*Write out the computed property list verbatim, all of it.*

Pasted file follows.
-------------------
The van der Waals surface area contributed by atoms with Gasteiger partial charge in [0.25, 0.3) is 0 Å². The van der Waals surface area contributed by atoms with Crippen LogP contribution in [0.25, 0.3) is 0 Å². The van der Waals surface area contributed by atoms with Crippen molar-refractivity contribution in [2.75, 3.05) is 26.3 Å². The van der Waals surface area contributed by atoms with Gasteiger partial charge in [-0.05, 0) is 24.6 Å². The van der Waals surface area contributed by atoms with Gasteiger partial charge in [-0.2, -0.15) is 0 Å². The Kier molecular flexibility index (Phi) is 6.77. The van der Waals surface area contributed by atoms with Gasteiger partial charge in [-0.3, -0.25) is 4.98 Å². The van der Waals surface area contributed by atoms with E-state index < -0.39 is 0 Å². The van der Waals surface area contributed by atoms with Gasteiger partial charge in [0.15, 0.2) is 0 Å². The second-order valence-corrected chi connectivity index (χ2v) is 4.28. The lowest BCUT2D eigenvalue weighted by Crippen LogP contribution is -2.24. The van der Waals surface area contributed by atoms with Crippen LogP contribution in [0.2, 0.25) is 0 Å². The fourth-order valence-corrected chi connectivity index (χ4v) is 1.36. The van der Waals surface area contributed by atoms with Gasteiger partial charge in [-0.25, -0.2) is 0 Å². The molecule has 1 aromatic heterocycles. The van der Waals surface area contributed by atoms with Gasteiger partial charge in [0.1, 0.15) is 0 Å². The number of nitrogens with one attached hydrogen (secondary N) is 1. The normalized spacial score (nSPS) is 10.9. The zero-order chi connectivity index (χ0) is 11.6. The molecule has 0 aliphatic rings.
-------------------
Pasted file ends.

The van der Waals surface area contributed by atoms with Gasteiger partial charge in [0.25, 0.3) is 0 Å². The van der Waals surface area contributed by atoms with Crippen LogP contribution in [0.25, 0.3) is 0 Å². The van der Waals surface area contributed by atoms with Crippen molar-refractivity contribution in [2.75, 3.05) is 26.3 Å². The van der Waals surface area contributed by atoms with Gasteiger partial charge in [-0.05, 0) is 24.6 Å². The van der Waals surface area contributed by atoms with Gasteiger partial charge in [-0.2, -0.15) is 0 Å². The Kier molecular flexibility index (Phi) is 6.77. The van der Waals surface area contributed by atoms with Gasteiger partial charge in [-0.3, -0.25) is 4.98 Å². The van der Waals surface area contributed by atoms with E-state index < -0.39 is 0 Å². The van der Waals surface area contributed by atoms with Gasteiger partial charge in [0.15, 0.2) is 0 Å². The second-order valence-corrected chi connectivity index (χ2v) is 4.28. The lowest BCUT2D eigenvalue weighted by Crippen LogP contribution is -2.24. The van der Waals surface area contributed by atoms with Crippen LogP contribution in [0.2, 0.25) is 0 Å². The fourth-order valence-corrected chi connectivity index (χ4v) is 1.36. The van der Waals surface area contributed by atoms with Gasteiger partial charge in [-0.25, -0.2) is 0 Å². The molecule has 1 aromatic heterocycles. The van der Waals surface area contributed by atoms with Gasteiger partial charge in [0.1, 0.15) is 0 Å². The number of nitrogens with one attached hydrogen (secondary N) is 1. The normalized spacial score (nSPS) is 10.9. The zero-order chi connectivity index (χ0) is 11.6. The molecule has 0 aliphatic rings.